This is a partial transcript from "Your World with Neil Cavuto," August 19, 2004, that was edited for clarity.
NEIL CAVUTO, HOST: My next guest says his company won’t be forced into a cut rate IPO regardless of Google’s (GOOG) departure Thursday.
Lindows is a computer software company that has indefinitely postponed its own plans to become a publicly traded company. With us now on the phone from San Diego, Michael Robertson. Mr. Robertson the founder and CEO of Lindows (search).
Michael, good to have you. Why are you delaying?
MICHAEL ROBERTSON, FOUNDER & CEO, LINDOWS INC: Well, what we saw when we went and talked to institutional investors is they like desktop Linux, they like our business. But with the Nasdaq down 15 percent so far this year, they just didn’t have any appetite for any software companies, no matter what they thought of them. So we made the decision to hit the pause button.
CAVUTO: Did Google’s performance today, Michael, give you pause that, maybe, maybe, depending on the story it can be a different story?
ROBERTSON: Well, listen, Google is just an amazing, amazing company. You know, one of those once every 20 years type of company.
I mean, you look at what they did, they broke so many taboos. They went out in August, did a Dutch auction, they didn’t execute flawlessly, and they still had, you know, the largest Internet IPO of all time. So Google, I think, it is a double asterisk exception and not really a good barometer for where the market is.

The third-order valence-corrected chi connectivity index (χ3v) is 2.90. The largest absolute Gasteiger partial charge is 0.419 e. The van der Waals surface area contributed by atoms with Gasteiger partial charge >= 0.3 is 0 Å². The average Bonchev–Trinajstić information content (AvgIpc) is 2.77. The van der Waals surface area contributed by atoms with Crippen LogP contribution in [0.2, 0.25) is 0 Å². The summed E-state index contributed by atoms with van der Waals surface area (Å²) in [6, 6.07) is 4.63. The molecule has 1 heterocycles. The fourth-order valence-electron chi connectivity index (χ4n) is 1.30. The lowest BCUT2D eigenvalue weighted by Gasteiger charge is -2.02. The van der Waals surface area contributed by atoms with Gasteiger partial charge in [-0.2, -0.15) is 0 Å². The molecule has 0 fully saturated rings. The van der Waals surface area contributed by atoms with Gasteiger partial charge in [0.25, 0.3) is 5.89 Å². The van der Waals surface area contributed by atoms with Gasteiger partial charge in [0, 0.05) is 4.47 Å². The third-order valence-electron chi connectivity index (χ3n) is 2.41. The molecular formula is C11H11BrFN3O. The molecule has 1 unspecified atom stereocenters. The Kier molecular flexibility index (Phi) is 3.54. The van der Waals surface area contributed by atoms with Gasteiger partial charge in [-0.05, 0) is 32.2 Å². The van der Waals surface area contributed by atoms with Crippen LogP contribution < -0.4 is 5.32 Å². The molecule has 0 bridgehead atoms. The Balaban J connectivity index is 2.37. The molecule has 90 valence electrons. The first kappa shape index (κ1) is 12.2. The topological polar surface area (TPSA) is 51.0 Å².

CAVUTO: But there are still promising markets for windows-alternative products out there like your own. Who is to say that lightning couldn’t strike twice for you?
ROBERTSON: Well, I hope it will. I mean, back in 1999 we did do an IPO with mp3.com, which at that time was the largest Internet IPO.
CAVUTO: Absolutely. I remember it well.
ROBERTSON: Just at about $400 million. But, you know, now wasn’t the right time for us. So we hit the pause button. We’re in no rush. We’ll wait until the market is going to treat software companies well.
CAVUTO: When do you think that might be?
ROBERTSON: I don’t know. I mean, everyone points to the election as the next big turning point. I will tell you this, the individual investors that we talk to are fairly negative right now. And it’s going to take more than one IPO to really turn that around.
CAVUTO: All right. Michael, thank you very much. We appreciate you taking the time. Michael Robertson of Lindows.
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